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Unesco adds another seven items to list of intangible cultural heritage


UNESCO adds another seven items to list of intangible cultural heritage

Traditional ceramics from Romania, Bedouin chanted poetry from Oman, and a Venezuelan ‘devil dance’ are some of the latest items added to a United Nations-endorsed list of the world’s tangible cultural heritage – part of the world body’s ongoing efforts to preserve endangered practices from fading into extinction.

Seven traditions in total were inscribed today on the UN Educational, Scientific and Cultural Organization (UNESCO) List of Intangible Cultural Heritage in Need of Urgent Safeguarding, after being chosen by a committee that is meeting at UNESCO headquarters in Paris this week. To be inscribed by the committee, elements must comply with a series of criteria, including contributing to spreading the knowledge of intangible cultural heritage and promoting awareness of its importance.

Six of the new inscriptions come from Oman, Romania, Spain, Turkey, Venezuela and Viet Nam, while the traditional activity of falconry was extended to include Austria and Hungary, which join Saudi Arabia, Belgium, the United Arab Emirates, Spain, France, Morocco, Mongolia, Qatar, Syria, the Republic of Korea and the Czech Republic.

The Romanian Horezu ceramics were selected for the work involved in extracting the earth and transforming it into a clay body to produce red pottery with a special finger technique. The potters rely on traditional tools: mixers, potter’s wheels, combs, tools for decoration and wood-burning stoves.

In Oman, the tradition Bedouin chanted poetry sung by groups of men travelling on camelback through the desert also made the list, as it is considered part of an oral tradition used to transmit messages from one group of travellers to another. They poems are also sung at weddings, camel races and other festivities.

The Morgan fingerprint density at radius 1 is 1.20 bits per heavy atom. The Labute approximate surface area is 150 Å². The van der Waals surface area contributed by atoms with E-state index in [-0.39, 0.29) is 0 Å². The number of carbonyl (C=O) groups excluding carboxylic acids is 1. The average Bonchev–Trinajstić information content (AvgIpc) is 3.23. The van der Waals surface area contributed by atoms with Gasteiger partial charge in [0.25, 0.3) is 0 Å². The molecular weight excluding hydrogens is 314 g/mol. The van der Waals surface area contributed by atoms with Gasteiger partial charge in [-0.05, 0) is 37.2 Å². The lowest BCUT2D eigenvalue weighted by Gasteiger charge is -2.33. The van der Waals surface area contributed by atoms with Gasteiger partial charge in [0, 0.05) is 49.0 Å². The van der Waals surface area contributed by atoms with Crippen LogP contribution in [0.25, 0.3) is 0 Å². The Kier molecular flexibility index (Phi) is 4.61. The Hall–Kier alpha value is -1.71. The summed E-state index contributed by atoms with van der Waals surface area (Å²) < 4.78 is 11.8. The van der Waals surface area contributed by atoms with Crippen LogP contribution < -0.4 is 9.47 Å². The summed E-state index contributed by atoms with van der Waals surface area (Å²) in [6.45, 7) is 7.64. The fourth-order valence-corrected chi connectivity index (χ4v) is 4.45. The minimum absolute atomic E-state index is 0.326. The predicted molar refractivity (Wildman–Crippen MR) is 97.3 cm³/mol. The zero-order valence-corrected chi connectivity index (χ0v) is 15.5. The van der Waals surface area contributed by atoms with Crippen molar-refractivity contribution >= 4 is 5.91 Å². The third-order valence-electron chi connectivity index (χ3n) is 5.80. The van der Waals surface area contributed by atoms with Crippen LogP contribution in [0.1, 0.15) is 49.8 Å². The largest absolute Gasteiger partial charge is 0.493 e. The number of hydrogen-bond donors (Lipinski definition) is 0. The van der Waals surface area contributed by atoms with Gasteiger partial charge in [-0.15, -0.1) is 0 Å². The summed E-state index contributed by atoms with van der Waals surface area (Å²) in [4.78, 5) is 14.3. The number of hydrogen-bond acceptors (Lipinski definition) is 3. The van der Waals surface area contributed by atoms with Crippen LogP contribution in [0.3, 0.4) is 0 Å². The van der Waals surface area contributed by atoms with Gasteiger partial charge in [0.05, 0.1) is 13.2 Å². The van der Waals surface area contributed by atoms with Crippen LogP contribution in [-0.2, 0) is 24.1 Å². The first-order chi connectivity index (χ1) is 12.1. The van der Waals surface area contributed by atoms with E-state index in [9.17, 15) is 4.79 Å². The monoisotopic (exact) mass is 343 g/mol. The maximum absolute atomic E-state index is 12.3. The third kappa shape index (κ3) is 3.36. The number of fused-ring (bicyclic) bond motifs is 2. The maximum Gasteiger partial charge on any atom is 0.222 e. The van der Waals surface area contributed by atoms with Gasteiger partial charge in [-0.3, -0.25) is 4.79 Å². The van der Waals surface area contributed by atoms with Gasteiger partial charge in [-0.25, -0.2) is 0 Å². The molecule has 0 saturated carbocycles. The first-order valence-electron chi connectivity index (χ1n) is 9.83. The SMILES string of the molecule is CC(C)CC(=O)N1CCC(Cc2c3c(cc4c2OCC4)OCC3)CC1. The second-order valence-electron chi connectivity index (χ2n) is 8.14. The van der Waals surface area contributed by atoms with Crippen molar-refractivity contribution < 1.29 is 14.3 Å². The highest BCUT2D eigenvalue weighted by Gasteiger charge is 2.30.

The Fiesta de Patios in Cordova, Spain, in which people host traditional singing, dancing, is also a new inscription, as well as the Mesir Macunu festival in Turkey, which commemorated the recovery of the mother of Suleiman the magnificent from a disease and draws thousands of people every year.

Venezuelan dancers masked as devils during the Feast of Chorpus Christi were incorporated to the list as they are considered part of a tradition that transmits historical memory among communities. During Corpus Christi, the ‘devils’ dance backwards in penitence and eventually surrender to the Sacrament symbolizing the triumph of good over evil.

The Worship of Hùng kings in Phú Th?, Viet Nam, in which pilgrims converge every year to commemorate their ancestors and pray for good weather and good harvests was also recognized as communities make delicacies, enact verbal and folks art performances, and compete to provide high valued objects of worship.

The Mesir Macunu festival of Manisa, Turkey, commemorates the recovery of the mother of Suleiman the Magnificent from a disease cured by a paste known as ‘mesir macunu.’ Every March, the paste is prepared, wrapped, blessed and scattered from the domes of the Sultan Mosque. Thousands of people come from different regions of Turkey to compete to catch the pieces as they fall – the belief is that by so doing their wishes for marriage, work and children will come true within the year.


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